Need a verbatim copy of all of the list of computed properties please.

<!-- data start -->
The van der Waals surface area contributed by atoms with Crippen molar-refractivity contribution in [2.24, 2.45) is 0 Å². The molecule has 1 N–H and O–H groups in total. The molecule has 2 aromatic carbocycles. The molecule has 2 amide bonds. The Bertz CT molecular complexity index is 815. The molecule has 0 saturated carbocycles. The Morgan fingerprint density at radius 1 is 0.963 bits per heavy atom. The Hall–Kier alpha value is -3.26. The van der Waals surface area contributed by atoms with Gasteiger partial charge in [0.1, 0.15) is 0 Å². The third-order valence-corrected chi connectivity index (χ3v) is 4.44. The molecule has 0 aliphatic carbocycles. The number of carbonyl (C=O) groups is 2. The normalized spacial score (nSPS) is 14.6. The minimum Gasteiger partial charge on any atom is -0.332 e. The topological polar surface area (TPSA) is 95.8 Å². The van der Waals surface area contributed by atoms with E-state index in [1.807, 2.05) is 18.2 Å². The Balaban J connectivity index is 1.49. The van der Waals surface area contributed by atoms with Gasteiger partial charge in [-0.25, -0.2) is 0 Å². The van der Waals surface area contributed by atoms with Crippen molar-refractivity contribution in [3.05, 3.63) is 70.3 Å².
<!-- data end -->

The van der Waals surface area contributed by atoms with Crippen molar-refractivity contribution in [2.24, 2.45) is 0 Å². The molecule has 1 N–H and O–H groups in total. The molecule has 2 aromatic carbocycles. The molecule has 2 amide bonds. The Bertz CT molecular complexity index is 815. The molecule has 0 saturated carbocycles. The Morgan fingerprint density at radius 1 is 0.963 bits per heavy atom. The Hall–Kier alpha value is -3.26. The van der Waals surface area contributed by atoms with Gasteiger partial charge in [0.1, 0.15) is 0 Å². The third-order valence-corrected chi connectivity index (χ3v) is 4.44. The molecule has 0 aliphatic carbocycles. The number of carbonyl (C=O) groups is 2. The normalized spacial score (nSPS) is 14.6. The minimum Gasteiger partial charge on any atom is -0.332 e. The topological polar surface area (TPSA) is 95.8 Å². The van der Waals surface area contributed by atoms with E-state index in [1.807, 2.05) is 18.2 Å². The Balaban J connectivity index is 1.49. The van der Waals surface area contributed by atoms with Gasteiger partial charge in [-0.25, -0.2) is 0 Å². The van der Waals surface area contributed by atoms with Crippen molar-refractivity contribution in [3.05, 3.63) is 70.3 Å².